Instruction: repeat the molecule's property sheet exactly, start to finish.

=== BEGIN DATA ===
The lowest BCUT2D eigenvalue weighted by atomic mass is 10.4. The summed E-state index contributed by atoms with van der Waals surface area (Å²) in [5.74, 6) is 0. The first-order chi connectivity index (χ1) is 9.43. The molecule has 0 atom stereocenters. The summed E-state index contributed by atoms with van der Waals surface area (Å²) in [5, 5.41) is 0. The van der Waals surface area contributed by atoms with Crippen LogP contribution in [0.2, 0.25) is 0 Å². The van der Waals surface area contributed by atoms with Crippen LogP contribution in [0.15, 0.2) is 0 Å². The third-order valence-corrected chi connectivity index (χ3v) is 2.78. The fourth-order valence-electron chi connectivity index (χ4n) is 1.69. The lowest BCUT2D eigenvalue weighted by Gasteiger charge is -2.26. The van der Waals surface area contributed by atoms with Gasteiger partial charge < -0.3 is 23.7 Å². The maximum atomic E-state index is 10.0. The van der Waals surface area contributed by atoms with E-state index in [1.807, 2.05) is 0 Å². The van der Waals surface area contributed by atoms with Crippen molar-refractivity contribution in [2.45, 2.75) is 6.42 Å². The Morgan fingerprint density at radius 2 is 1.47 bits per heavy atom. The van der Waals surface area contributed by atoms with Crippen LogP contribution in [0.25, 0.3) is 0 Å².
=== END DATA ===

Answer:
The lowest BCUT2D eigenvalue weighted by atomic mass is 10.4. The summed E-state index contributed by atoms with van der Waals surface area (Å²) in [5.74, 6) is 0. The first-order chi connectivity index (χ1) is 9.43. The molecule has 0 atom stereocenters. The summed E-state index contributed by atoms with van der Waals surface area (Å²) in [5, 5.41) is 0. The van der Waals surface area contributed by atoms with Crippen LogP contribution in [0.2, 0.25) is 0 Å². The van der Waals surface area contributed by atoms with Crippen LogP contribution in [0.15, 0.2) is 0 Å². The third-order valence-corrected chi connectivity index (χ3v) is 2.78. The fourth-order valence-electron chi connectivity index (χ4n) is 1.69. The lowest BCUT2D eigenvalue weighted by Gasteiger charge is -2.26. The van der Waals surface area contributed by atoms with Gasteiger partial charge < -0.3 is 23.7 Å². The maximum atomic E-state index is 10.0. The van der Waals surface area contributed by atoms with E-state index in [1.807, 2.05) is 0 Å². The van der Waals surface area contributed by atoms with Crippen molar-refractivity contribution in [2.45, 2.75) is 6.42 Å². The Morgan fingerprint density at radius 2 is 1.47 bits per heavy atom. The van der Waals surface area contributed by atoms with Crippen LogP contribution in [0.25, 0.3) is 0 Å².